Aging animals display a broad range of progressive degenerative changes, and one of the most fascinating is the decline of female reproductive function. In the model organism Caenorhabditis elegans, hermaphrodites reach a peak of progeny production on day 2 of adulthood and then display a rapid decline; progeny production typically ends by day 8 of adulthood. Since animals typically survive until day 15 of adulthood, there is a substantial post reproductive lifespan. Here we review the molecular and cellular changes that occur during reproductive aging, including reductions in stem cell number and activity, slowing meiotic progression, diminished Notch signaling, and deterioration of germ line and oocyte morphology. Several interventions have been identified that delay reproductive aging, including mutations, drugs and environmental factors such as temperature. The detailed description of reproductive aging coupled with interventions that delay this process have made C. elegans a leading model system to understand the mechanisms that drive reproductive aging. While reproductive aging has dramatic consequences for individual fertility, it also has consequences for the ecology of the population. Population dynamics are driven by birth and death, and reproductive aging is one important factor that influences birth rate. A variety of theories have been advanced to explain why reproductive aging occurs and how it has been sculpted during evolution. Here we summarize these theories and discuss the utility of C. elegans for testing mechanistic and evolutionary models of reproductive aging.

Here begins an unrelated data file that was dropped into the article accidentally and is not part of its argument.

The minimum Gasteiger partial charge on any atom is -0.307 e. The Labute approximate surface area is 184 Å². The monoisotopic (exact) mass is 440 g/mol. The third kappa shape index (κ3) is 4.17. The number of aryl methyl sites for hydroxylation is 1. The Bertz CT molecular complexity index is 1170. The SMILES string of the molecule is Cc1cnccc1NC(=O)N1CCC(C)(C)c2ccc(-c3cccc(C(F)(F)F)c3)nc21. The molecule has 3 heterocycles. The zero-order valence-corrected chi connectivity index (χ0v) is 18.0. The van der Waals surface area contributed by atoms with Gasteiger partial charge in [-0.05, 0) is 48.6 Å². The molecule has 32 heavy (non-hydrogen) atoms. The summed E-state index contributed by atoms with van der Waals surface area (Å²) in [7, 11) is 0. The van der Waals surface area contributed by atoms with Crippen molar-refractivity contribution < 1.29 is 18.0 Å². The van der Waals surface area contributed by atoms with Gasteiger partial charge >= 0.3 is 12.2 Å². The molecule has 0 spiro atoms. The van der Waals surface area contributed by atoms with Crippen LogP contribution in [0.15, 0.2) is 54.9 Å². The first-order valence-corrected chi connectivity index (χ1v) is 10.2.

Biological Sciences


National Institutes of Health, Grant P40 OD010440

Keywords and Phrases

aging; egg-laying; evolution; germ line; matricidal hatching; menopause; oocyte quality; reproduction

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Article - Journal

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Final Version

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This work is licensed under a Creative Commons Attribution 4.0 License.

Publication Date

16 Sep 2021

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Biology Commons